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What does "Per John:" mean?

From the context of the article I'm reading (article unlinked), it seems to mean "From John:" or "John (said):"

What exactly does the word "per" mean when used as such?

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Can you please provide more context? I'd like to give my answer but I wanna be sure from where you took that expression. :) – Alenanno May 31 '11 at 7:51
A colleague of mine has the first name "Per." So, it'll be "Per per" in his case ... – Yuji Jun 1 '11 at 1:58
possible duplicate of Usage of 'as per' – aedia λ Sep 16 '11 at 1:54
@aedia this is a totally different thing altogether. My question is having the Per at the start of the sentence, with the syntax: "Per [name]:" – Pacerier Sep 16 '11 at 16:17
I suggested that these are the same because the meaning doesn't change if we write per or as per someone. If, in a cover message, I write, As per John: Title changed to "Exceedingly Boring Report" or Per John: Title changed to "Exceedingly Boring Report", there's really no difference; I am saying the title was changed according to John. The new title came from him, or the change was made on account of his suggestion or demand; I attribute it to him. – aedia λ Sep 16 '11 at 17:28
up vote 8 down vote accepted

"Per" in this case means "according to", taken from the Latin word per which meant "per : (+ acc.) (cause) because of, on account of. "

The OED has a citation from 1818 where the meaning is "as laid down by (by a judge)"

The above was taken from here and here

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I've always read it as "on behalf of." "According to," works most of the time, but "as laid down by," seems to translate better as "on behalf of." – xdumaine May 31 '11 at 14:34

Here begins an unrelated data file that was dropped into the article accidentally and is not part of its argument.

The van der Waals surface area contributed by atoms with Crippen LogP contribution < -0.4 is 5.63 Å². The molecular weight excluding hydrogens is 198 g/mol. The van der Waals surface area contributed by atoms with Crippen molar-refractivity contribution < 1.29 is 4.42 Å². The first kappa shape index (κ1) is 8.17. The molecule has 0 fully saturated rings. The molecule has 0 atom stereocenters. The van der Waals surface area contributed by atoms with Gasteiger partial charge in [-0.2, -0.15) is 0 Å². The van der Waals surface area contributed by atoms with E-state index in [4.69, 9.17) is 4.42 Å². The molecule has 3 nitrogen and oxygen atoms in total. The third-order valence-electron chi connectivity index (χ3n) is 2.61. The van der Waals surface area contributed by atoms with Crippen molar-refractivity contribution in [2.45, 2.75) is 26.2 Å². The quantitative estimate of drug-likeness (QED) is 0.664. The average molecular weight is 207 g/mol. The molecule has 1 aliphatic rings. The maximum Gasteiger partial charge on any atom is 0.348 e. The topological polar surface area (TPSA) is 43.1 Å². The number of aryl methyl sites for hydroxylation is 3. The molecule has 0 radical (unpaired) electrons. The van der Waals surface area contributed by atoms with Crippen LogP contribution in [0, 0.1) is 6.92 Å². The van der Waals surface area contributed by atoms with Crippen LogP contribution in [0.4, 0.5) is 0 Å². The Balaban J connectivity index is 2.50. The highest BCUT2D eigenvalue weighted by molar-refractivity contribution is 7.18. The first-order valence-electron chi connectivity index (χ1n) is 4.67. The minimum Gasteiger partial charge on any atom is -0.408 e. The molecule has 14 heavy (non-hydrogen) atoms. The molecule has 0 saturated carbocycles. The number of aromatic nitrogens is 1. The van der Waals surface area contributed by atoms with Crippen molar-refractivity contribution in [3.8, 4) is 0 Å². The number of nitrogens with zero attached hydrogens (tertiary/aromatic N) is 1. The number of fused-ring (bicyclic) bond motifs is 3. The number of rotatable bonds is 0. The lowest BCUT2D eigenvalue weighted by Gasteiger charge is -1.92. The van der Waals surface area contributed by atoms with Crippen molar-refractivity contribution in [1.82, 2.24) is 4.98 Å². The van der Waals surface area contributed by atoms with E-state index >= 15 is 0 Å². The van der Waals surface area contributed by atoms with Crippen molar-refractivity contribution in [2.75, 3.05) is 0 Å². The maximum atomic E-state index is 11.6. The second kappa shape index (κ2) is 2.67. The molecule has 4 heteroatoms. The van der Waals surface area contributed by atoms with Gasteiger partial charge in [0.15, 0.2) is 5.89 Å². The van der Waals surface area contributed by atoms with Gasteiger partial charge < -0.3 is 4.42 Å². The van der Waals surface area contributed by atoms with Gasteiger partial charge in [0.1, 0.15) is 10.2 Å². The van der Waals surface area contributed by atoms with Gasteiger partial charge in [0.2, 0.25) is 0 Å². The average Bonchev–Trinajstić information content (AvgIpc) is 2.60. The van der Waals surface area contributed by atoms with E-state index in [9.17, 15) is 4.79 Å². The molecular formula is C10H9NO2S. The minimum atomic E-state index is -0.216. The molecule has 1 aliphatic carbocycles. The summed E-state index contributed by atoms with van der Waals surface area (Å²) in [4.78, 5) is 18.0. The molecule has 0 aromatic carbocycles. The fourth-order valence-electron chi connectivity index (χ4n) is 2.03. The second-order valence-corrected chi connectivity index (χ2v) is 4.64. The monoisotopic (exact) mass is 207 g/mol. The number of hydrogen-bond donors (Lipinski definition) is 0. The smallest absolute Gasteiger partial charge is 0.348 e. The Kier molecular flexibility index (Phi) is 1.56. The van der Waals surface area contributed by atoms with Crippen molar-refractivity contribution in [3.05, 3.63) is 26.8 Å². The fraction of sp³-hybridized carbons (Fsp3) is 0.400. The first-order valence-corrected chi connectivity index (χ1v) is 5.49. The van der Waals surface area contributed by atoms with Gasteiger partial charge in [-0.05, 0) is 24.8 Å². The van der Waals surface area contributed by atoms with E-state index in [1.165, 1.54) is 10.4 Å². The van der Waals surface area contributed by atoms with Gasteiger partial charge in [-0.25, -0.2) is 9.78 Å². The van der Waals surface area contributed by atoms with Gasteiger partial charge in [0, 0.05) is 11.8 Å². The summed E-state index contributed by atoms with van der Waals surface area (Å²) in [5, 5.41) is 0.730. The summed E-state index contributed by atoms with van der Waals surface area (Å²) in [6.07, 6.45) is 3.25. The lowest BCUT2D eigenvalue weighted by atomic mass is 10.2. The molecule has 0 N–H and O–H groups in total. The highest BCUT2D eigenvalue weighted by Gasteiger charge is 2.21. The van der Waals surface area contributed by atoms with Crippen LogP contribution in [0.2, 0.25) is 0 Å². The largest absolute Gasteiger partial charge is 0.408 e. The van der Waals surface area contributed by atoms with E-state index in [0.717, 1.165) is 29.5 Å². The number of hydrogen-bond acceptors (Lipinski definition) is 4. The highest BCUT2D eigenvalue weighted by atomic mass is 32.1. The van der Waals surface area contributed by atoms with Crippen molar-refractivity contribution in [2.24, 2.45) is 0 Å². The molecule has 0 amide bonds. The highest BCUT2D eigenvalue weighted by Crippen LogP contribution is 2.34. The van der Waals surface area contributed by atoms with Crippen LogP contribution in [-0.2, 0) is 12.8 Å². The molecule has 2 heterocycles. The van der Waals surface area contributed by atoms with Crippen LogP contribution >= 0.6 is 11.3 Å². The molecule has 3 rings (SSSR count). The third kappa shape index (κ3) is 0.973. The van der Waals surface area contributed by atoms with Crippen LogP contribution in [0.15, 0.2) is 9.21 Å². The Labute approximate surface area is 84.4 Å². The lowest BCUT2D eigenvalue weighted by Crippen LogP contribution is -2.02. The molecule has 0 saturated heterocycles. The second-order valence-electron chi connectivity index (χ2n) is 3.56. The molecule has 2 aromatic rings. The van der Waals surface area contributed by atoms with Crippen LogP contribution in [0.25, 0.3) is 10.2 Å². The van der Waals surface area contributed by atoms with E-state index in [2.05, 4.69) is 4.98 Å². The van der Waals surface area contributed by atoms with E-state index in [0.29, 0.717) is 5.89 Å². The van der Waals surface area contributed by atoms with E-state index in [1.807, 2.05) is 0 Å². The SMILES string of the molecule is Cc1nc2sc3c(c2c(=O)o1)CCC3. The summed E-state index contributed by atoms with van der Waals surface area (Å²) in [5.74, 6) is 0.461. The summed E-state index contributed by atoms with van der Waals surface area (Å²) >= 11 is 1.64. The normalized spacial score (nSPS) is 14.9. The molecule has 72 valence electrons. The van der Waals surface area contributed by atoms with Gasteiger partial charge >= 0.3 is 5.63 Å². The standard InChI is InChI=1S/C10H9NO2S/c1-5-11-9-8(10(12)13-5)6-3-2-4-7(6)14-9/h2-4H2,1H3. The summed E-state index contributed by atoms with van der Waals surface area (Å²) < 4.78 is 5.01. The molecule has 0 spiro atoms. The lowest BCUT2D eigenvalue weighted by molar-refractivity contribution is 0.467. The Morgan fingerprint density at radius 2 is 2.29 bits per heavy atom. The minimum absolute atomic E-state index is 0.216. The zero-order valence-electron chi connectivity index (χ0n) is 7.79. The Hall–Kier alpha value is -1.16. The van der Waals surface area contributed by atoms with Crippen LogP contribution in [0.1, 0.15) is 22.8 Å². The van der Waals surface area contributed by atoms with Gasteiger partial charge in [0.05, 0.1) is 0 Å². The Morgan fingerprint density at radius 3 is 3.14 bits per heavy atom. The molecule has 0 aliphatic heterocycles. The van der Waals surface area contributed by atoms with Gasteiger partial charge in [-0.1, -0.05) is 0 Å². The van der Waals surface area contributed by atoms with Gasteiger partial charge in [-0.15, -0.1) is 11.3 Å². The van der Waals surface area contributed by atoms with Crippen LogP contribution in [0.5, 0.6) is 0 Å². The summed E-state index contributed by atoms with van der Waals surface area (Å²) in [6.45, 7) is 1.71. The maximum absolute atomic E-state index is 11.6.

"On behalf of" is usually rendered per pro or pp, as when secretaries sign letters for their absent boss. It actually means the reverse of that, though :-) – user1579 May 31 '11 at 15:39
I agree "according to" or "as [name] said" is the meaning we're looking for: Per Jane, we are to meet in the conference room at 2, for example. – aedia λ May 31 '11 at 16:01
Alternatively, per : (+ acc.) (means / instrument) through, with, by, by means of. Namely the last, 'By means of Jane (== By way of Jane; By the way of being informed by Jane) we are to meet in the conference room at 2.' This chimes far better with the latin I studied, where the only context per made much of an appearance in was similar to 'per viam advenit' (He came through the street... if my memory fails me not) – Sam Jun 9 '14 at 13:53

Well, there's another very important usage of this word, one that hasn't been mentioned yet.

The room costs 40 € per person.

In this case, per has a meaning for for each. This matches with the main question as asked in the topic title, but doesn't with the example given in the thread itself: per John, as you never charge something per John, haha.

There's another case where per would fit both your examples. Like this:

I finished the job per John's request.

Which basically means you finished the job as John ordered you to.

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I suspect most prositutes do in fact charge per john. ;-) – Janus Bahs Jacquet Dec 23 '13 at 16:34

protected by tchrist Feb 22 '15 at 16:05

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